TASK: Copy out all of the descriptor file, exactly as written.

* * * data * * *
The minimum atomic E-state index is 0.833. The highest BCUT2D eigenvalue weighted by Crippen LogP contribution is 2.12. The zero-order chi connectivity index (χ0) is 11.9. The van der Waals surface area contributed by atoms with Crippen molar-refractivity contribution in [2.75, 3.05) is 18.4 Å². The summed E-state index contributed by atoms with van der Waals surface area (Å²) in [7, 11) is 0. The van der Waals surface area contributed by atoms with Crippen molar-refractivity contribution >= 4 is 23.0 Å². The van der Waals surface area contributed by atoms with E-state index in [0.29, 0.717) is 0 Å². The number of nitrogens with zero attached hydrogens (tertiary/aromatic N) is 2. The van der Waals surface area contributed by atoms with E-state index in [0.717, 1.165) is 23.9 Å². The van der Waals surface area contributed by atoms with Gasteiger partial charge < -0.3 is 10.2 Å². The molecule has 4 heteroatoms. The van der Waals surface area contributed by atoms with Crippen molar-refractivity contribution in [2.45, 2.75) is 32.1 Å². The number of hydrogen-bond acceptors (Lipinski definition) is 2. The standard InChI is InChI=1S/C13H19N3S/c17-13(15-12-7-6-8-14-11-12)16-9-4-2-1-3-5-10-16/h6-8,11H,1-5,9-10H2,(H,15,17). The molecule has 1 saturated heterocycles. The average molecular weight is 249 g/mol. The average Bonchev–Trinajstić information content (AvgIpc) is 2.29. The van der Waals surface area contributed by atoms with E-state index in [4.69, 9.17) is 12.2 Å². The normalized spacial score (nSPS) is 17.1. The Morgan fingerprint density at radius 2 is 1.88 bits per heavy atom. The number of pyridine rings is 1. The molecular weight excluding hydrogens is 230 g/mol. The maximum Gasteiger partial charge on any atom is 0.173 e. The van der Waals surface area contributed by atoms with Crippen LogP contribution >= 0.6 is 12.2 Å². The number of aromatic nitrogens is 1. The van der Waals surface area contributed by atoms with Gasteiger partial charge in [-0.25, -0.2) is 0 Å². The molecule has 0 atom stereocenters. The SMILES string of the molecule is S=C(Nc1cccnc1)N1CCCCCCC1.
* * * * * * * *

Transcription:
The minimum atomic E-state index is 0.833. The highest BCUT2D eigenvalue weighted by Crippen LogP contribution is 2.12. The zero-order chi connectivity index (χ0) is 11.9. The van der Waals surface area contributed by atoms with Crippen molar-refractivity contribution in [2.75, 3.05) is 18.4 Å². The summed E-state index contributed by atoms with van der Waals surface area (Å²) in [7, 11) is 0. The van der Waals surface area contributed by atoms with Crippen molar-refractivity contribution >= 4 is 23.0 Å². The van der Waals surface area contributed by atoms with E-state index in [0.29, 0.717) is 0 Å². The number of nitrogens with zero attached hydrogens (tertiary/aromatic N) is 2. The van der Waals surface area contributed by atoms with E-state index in [0.717, 1.165) is 23.9 Å². The van der Waals surface area contributed by atoms with Gasteiger partial charge < -0.3 is 10.2 Å². The molecule has 4 heteroatoms. The van der Waals surface area contributed by atoms with Crippen molar-refractivity contribution in [2.45, 2.75) is 32.1 Å². The number of hydrogen-bond acceptors (Lipinski definition) is 2. The standard InChI is InChI=1S/C13H19N3S/c17-13(15-12-7-6-8-14-11-12)16-9-4-2-1-3-5-10-16/h6-8,11H,1-5,9-10H2,(H,15,17). The molecule has 1 saturated heterocycles. The average molecular weight is 249 g/mol. The average Bonchev–Trinajstić information content (AvgIpc) is 2.29. The van der Waals surface area contributed by atoms with E-state index in [4.69, 9.17) is 12.2 Å². The normalized spacial score (nSPS) is 17.1. The Morgan fingerprint density at radius 2 is 1.88 bits per heavy atom. The number of pyridine rings is 1. The molecular weight excluding hydrogens is 230 g/mol. The maximum Gasteiger partial charge on any atom is 0.173 e. The van der Waals surface area contributed by atoms with Crippen LogP contribution >= 0.6 is 12.2 Å². The number of aromatic nitrogens is 1. The van der Waals surface area contributed by atoms with Gasteiger partial charge in [-0.25, -0.2) is 0 Å². The molecule has 0 atom stereocenters. The SMILES string of the molecule is S=C(Nc1cccnc1)N1CCCCCCC1.